French media is in talks about collaborating on a unified login system

Concerns about the looming ePrivacy Regulation, not to mention fear of the duopoly, are prompting European publishers to collaborate on joint consumer login systems. So far, Germany and Portugal have led the charge. Now, it looks like France could join the fray.

Leading national newspapers Le Monde, Le Figaro and Le Parisien are among the publishers discussing the potential for implementing a common single login across their sites, through which users can be automatically authenticated each time they visit one of the publishers’ sites. Continue reading “French media is in talks about collaborating on a unified login system”

With ePrivacy looming, German publishers scramble to get users logged in

The looming ePrivacy Regulation is creating a new battleground in Europe: the race to own consumer login systems, for better or worse.

When and how publishers arrive there depends on their business models and markets. But in Germany, the login strategy is a tactic many are adopting to ensure their business’ sustainability, should they have to abide by the proposed ePrivacy law and gain consumer consent for all cookie use. Continue reading “With ePrivacy looming, German publishers scramble to get users logged in”

Spiegel Online CEO Jesper Doub on the pivot to consumer revenue, the duopoly and privacy regulations

Jesper Doub, CEO of publisher Spiegel Online, believes the time is right to create a subscriptions model. In a recent conversation, Doub discussed Spiegel’s reader-revenue strategy, the ePrivacy Regulation and the duopoly’s power. Our conversation has been edited and condensed. Continue reading “Spiegel Online CEO Jesper Doub on the pivot to consumer revenue, the duopoly and privacy regulations”

Digiday Research: 18 percent of European publishers are ready for GDPR

At the Digiday Publishing Summit Europe in October, we sat down with 35 industry leaders from across the continent and drilled down into two hot topics, ePrivacy and the General Data Protection Regulation. We asked their feedback on and expectations for the coming changes. Check out our earlier research on the state of agencies here. You can also learn more about our upcoming events here.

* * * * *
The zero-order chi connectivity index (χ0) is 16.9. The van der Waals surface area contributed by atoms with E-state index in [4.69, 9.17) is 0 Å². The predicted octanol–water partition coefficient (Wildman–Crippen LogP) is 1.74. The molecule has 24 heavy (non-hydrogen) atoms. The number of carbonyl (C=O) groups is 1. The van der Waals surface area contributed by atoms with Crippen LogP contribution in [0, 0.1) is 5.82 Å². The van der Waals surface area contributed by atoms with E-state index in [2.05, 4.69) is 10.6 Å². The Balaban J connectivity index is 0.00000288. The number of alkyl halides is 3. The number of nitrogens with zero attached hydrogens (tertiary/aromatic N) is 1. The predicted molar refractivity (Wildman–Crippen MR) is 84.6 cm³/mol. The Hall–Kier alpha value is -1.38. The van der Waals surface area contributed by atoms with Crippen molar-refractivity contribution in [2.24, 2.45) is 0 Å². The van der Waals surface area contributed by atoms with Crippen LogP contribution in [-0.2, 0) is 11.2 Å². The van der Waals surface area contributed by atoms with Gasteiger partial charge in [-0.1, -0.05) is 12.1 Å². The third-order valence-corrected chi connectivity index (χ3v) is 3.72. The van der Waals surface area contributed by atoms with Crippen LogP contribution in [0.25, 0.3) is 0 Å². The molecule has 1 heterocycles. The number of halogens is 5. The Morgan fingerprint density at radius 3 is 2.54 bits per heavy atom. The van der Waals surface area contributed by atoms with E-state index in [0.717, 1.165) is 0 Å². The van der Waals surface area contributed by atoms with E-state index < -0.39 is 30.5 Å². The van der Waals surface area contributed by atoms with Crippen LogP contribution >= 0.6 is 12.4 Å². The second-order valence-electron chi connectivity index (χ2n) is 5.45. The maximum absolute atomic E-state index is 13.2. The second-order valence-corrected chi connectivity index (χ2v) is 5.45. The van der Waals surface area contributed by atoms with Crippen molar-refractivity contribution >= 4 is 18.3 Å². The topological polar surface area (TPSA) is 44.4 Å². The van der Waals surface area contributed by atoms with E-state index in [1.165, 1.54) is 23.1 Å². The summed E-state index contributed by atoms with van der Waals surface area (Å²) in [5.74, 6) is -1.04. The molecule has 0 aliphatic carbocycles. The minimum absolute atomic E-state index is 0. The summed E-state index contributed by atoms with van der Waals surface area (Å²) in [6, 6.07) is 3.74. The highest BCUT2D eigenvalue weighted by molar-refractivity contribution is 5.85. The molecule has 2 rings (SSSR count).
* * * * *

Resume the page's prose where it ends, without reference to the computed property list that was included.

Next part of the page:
This report does not seek to outline every upcoming policy and procedural change. It merely reflects the opinions of industry veterans — from publishers headquartered in and out of Europe — undergoing this profound change.

The post Digiday Research: 18 percent of European publishers are ready for GDPR appeared first on Digiday.

Why German publishers aren’t worried about the GDPR

Germans are privacy fiends, but when it comes to the highly anticipated General Data Protection Regulation, they’re treating it as business as usual.

The reasons for this vary, including cultural differences and the country’s attitude toward different business threats like the ePrivacy Regulation. Germany’s stance on data privacy is singular in Europe due to its time under Stasi rule. Consequently, data transparency in media and advertising is highly valued and incorporated earlier into business practices than in other countries. Continue reading “Why German publishers aren’t worried about the GDPR”

‘Facebook has been a disaster for us’: Candid thoughts of European publishers

The Digiday Publishing Summit Europe kicked off on Oct. 23 in overcast Berlin with the distinct feeling of gloom: unhappiness with Facebook, worry about the coming enforcement of the General Data Protection Regulation and uncertainty over monetization of video on platforms.

On the positive side: Google appears invested in the success of publishers, and GDPR could spur a cleanup of the advertising supply chain.

Here are some highlights from publisher discussions in the summit’s town hall and in working groups.

Facebook woes